Reference code(s): GB 0113 MS-BALYW
Held at: Royal College of Physicians
Title: BALY, William (1814-1861) and Family
Level of description: Collection (fonds)
Extent: 1 volume; 4 boxes
Name of creator(s): Baly | William | 1814-1861 | physician
William Baly was born in King's Lynn, Norfolk, in 1814. He was educated at the local grammar school, and was apprenticed in 1828 to Mr (later Dr) Ingle, an esteemed general practitioner in the town of Emsworth. In 1831 he went to study at University College, London, and in 1832, at St Bartholomew's Hospital. In 1834, after passing the diplomas of the Royal College of Surgeons and the Society of Apothecaries, Baly went to Paris, Heidelberg, and Berlin to continue his studies. He graduated MD from Berlin in 1836.
He returned to England and set up practice in London, first at Vigo Street and then Devonshire Street, whilst there he held, for a short time the post of Medical Officer to the St Pancras Infirmary, and finally Brook Street. His translation of Johannes Peter Muller's Elements of Physiology (1838-42) was his first accomplishment to attract attention, occupying the first four years of his time in London.
In 1840 he was appointed to visit and report on the state of the Millbank Penitentiary, where dysentery was prevalent. In the following year he was made physician to the Penitentiary, and came to be regarded by the Government as a leading adviser on questions of prison hygiene. It was also in 1841 that he became lecturer in forensic medicine at St Bartholomew's. His work in the Penitentiary led to a number of reports, including the elaborate paper `Diseases in Prisons', published in the Medico-Chirurgical Transactions (vol. XXVIII, 1845), and provided the material for his Goulstonian Lectures on Dysentery, given to the Royal College of Physicians in 1847. He had been elected Fellow of the Royal College of Physicians in 1846, and in 1847 Fellow of the Royal Society. Baly proved he was the first to observe that dysenteric sloughs in the large intestine may be associated with the ulcers of enteric fever in the small intestine. He later produced his Report on Epidemic Cholera (1854) for the College.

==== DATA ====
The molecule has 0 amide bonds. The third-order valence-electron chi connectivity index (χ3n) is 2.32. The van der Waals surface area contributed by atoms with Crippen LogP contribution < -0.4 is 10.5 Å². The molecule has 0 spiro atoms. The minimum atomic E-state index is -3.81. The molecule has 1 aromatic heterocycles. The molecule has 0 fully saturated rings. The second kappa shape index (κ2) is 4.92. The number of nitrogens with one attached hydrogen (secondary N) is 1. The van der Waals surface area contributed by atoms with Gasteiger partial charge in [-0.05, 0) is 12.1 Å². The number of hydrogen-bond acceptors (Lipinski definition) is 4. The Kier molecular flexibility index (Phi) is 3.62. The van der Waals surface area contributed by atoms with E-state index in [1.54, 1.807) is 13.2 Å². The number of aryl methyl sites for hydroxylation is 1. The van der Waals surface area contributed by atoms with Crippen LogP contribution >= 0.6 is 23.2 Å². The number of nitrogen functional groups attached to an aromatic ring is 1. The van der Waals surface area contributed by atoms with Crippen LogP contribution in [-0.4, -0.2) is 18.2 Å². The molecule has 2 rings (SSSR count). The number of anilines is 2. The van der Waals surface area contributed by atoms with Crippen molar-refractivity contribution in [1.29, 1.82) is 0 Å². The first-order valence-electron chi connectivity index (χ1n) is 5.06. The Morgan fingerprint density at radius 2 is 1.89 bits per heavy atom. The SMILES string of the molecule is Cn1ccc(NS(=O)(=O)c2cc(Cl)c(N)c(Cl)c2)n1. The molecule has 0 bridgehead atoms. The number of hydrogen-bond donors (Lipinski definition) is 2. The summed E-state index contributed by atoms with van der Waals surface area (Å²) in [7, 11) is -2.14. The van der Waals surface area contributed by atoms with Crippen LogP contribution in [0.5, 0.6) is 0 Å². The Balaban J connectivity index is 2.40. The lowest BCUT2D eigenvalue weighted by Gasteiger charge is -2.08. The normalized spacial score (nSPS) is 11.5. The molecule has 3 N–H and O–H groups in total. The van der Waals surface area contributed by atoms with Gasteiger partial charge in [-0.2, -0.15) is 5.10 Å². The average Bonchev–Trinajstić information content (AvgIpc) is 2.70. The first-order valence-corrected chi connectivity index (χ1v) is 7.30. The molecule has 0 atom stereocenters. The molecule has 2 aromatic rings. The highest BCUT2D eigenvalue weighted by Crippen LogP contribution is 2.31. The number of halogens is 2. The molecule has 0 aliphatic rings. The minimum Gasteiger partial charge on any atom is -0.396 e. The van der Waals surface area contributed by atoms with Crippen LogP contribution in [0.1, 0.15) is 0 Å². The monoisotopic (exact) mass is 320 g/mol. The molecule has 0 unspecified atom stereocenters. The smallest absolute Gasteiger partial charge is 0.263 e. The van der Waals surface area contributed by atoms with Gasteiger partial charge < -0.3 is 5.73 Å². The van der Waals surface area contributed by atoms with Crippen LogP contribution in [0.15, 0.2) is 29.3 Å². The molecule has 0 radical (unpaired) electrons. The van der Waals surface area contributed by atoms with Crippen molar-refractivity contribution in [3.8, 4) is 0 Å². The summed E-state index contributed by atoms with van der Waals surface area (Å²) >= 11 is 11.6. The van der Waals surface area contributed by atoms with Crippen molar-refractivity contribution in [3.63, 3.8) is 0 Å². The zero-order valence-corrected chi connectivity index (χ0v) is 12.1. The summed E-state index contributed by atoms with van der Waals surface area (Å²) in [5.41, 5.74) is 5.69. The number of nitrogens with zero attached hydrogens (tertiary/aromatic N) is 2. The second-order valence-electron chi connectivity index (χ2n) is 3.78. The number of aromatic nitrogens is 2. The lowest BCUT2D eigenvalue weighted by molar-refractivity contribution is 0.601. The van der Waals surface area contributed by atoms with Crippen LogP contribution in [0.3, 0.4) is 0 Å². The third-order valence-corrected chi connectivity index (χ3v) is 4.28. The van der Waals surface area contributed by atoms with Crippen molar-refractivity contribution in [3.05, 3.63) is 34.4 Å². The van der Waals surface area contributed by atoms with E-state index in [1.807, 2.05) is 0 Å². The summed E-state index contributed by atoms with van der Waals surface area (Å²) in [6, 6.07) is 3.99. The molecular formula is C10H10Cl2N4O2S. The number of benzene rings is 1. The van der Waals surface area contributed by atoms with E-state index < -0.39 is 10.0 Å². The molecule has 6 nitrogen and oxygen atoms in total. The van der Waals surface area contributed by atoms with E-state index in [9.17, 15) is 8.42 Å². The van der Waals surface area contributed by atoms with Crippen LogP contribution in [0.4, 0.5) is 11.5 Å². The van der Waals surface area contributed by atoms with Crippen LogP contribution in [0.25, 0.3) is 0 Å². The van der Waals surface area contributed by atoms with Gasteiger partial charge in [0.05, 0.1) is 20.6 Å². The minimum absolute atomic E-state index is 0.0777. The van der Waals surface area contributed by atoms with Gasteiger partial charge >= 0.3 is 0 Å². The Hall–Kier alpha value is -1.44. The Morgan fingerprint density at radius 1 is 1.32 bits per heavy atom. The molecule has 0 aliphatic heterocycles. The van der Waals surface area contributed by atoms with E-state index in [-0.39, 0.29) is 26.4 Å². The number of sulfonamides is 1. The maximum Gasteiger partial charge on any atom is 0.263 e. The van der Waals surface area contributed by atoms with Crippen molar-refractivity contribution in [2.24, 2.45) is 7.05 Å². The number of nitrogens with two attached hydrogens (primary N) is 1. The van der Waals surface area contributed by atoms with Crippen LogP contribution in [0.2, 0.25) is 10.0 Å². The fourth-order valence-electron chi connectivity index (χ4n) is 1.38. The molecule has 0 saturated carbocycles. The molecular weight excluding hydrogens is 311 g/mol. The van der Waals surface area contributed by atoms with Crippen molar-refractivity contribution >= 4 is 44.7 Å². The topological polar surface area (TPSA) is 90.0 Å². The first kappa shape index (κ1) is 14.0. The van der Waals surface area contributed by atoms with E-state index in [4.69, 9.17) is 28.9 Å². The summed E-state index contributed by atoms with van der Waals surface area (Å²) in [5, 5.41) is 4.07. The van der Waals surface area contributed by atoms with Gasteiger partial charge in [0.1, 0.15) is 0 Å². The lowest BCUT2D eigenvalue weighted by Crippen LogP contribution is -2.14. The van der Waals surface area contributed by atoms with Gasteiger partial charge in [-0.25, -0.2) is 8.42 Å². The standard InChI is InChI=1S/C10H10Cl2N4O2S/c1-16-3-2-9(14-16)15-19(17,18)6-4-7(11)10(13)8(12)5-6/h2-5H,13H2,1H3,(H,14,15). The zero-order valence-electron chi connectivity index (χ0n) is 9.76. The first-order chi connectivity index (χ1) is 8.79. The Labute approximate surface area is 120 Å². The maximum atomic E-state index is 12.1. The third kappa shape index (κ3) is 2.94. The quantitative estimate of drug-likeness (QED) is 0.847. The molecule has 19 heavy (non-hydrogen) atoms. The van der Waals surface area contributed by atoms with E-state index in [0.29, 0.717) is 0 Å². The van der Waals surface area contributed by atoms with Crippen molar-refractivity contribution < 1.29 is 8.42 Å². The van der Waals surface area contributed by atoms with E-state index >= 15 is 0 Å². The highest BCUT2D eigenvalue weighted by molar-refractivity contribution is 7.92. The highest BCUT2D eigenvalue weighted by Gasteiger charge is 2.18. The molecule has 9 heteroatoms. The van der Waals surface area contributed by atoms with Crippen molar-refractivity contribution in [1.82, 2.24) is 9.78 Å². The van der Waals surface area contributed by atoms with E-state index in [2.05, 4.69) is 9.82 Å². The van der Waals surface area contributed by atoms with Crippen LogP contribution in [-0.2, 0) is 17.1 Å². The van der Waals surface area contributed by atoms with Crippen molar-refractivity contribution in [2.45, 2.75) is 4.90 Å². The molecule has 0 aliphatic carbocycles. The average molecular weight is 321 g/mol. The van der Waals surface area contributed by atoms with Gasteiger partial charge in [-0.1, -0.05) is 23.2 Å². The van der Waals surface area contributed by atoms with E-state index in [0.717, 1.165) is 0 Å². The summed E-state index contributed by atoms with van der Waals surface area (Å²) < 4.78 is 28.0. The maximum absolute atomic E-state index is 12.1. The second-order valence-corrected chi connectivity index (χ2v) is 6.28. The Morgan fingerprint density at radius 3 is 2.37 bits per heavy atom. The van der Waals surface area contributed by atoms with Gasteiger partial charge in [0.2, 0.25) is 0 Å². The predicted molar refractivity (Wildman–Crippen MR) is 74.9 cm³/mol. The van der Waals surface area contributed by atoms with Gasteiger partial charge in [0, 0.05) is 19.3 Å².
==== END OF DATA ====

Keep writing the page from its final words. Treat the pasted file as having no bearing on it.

In 1854 he was made assistant physician at St Bartholomew's, and in 1855 he relinquished his lectureship in order to become joint lecturer on medicine, with Dr (later Sir) George Burrows, fellow physician.
Baly was appointed physician extraordinary to Queen Victoria, in 1859, to work alongside Sir James Clark, the Queen's physician, and to then attend alone the Queen and the Royal Family. He was subsequently nominated to the General Medical Council as Crown Representative. He was also Censor for the Royal College of Physicians, 1858-59. By this stage Baly had become `one of the brightest ornaments of the medical profession' (DNB, vol. III, p.99).
Baly's life and career however were brought to a sudden, tragic, end by his death in a railway accident, just south west of London, on 28 January 1861. The Royal College of Physicians instituted a gold medal, to be awarded biennially in his name, for distinction in physiology.